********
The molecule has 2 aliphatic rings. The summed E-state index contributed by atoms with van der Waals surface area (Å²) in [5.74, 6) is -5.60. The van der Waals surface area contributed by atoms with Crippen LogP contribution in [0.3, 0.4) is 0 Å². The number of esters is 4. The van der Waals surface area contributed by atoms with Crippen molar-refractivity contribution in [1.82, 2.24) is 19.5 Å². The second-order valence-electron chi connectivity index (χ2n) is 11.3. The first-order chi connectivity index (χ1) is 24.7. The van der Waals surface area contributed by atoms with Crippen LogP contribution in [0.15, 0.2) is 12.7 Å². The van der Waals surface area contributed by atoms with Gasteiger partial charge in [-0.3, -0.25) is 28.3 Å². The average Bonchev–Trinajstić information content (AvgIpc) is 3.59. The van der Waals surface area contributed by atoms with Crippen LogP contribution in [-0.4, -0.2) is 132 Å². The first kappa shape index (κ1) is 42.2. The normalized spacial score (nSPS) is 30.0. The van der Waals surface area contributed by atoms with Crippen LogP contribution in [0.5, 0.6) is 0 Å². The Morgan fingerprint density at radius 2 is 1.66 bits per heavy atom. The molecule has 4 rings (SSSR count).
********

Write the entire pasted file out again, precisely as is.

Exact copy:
The molecule has 2 aliphatic rings. The summed E-state index contributed by atoms with van der Waals surface area (Å²) in [5.74, 6) is -5.60. The van der Waals surface area contributed by atoms with Crippen LogP contribution in [0.3, 0.4) is 0 Å². The number of esters is 4. The van der Waals surface area contributed by atoms with Crippen molar-refractivity contribution in [1.82, 2.24) is 19.5 Å². The second-order valence-electron chi connectivity index (χ2n) is 11.3. The first-order chi connectivity index (χ1) is 24.7. The van der Waals surface area contributed by atoms with Crippen LogP contribution in [0.15, 0.2) is 12.7 Å². The van der Waals surface area contributed by atoms with Gasteiger partial charge in [-0.3, -0.25) is 28.3 Å². The average Bonchev–Trinajstić information content (AvgIpc) is 3.59. The van der Waals surface area contributed by atoms with Crippen LogP contribution in [-0.4, -0.2) is 132 Å². The first kappa shape index (κ1) is 42.2. The normalized spacial score (nSPS) is 30.0. The van der Waals surface area contributed by atoms with Crippen LogP contribution in [0.5, 0.6) is 0 Å². The Morgan fingerprint density at radius 2 is 1.66 bits per heavy atom. The molecule has 4 rings (SSSR count).